In a long night session of the Eurogroup in the inclusive format, the finance ministers agreed on steps to reform the Economic and Monetary Union. They want to start the backstop for the EU banking resolution at the European Stability Mechanism (ESM) at the latest in 2024 or earlier, provided that risks in the banking sector have been reduced sufficiently. Ministers also decided to overhaul the precautionary credit lines of the ESM and to define the cooperation between the ESM and the Commission in the economic adjustment programmes and in particular in the debt sustainability analysis in a memorandum of understanding. The finance ministers have refrained from amending the ESM Treaty and bringing the ESM into the EU legal framework, as proposed by the Commission. Further agreement was reached on the eurozone budget on the basis of the Franco-German proposal. The finance ministers call on the heads of state and government to give a mandate next week for the further development of this instrument within the EU’s multiannual financial framework.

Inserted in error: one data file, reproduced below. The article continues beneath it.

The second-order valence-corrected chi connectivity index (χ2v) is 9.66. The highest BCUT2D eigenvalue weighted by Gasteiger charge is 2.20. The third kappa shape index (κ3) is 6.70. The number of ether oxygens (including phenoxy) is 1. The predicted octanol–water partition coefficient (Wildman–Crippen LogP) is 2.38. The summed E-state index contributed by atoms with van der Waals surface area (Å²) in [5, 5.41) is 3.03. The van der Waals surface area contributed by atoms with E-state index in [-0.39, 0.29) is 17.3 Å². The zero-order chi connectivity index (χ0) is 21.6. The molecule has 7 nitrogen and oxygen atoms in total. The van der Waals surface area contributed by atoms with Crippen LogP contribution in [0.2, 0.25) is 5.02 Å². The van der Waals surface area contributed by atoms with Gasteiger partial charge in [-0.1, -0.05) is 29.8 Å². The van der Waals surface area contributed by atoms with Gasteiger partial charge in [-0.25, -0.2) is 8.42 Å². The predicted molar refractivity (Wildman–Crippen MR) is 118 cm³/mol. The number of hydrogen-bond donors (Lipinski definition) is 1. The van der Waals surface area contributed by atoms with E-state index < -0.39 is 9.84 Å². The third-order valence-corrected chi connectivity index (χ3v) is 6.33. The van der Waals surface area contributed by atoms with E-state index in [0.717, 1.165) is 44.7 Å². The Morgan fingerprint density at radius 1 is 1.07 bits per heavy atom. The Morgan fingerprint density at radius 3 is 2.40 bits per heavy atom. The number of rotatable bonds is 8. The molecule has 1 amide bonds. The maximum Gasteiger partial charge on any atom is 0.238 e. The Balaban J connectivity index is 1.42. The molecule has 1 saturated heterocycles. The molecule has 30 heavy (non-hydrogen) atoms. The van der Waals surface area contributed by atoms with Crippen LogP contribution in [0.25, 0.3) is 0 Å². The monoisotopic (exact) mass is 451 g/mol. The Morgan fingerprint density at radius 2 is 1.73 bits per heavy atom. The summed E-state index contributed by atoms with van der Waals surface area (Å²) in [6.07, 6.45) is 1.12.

MEP Sven Giegold, financial and economic policy spokesperson of the Greens/EFA group commented:
“The cautious reforms are better than nothing. It is however just a tiny reform, not the necessary overhaul of the Eurozone. With these small steps the road to a crisis-proof Eurozone remains long. Equally the finance ministers have failed to make the eurozone more democratic. The European Parliament will continue to be left out of euro politics. The eurozone budget is too small to have a stabilising effect. The wee budget does neither allow sufficient investment nor stabilisation. Unemployment and poverty cannot be alleviated by these eurozone budget in the next crisis.
These reform steps are too timid for the hoped-for stabilisation of the eurozone. There is little left of Macron’s strong proposals. All more far-reaching proposals have been cancelled or postponed, including a democratically legitimised European Monetary Fund, a financially strong eurozone budget financed by a common corporate tax, a common unemployment insurance scheme, a common deposit guarantee scheme, eurobonds and a euro finance minister. Although a stable Eurozone is in Germany’s interest, the German Federal Government has blocked more far-reaching reforms. This stalemate on the part of the German government could become very expensive in the next crisis. As things stand today, the Eurozone is not much better equipped for the next crisis than it was in the past.”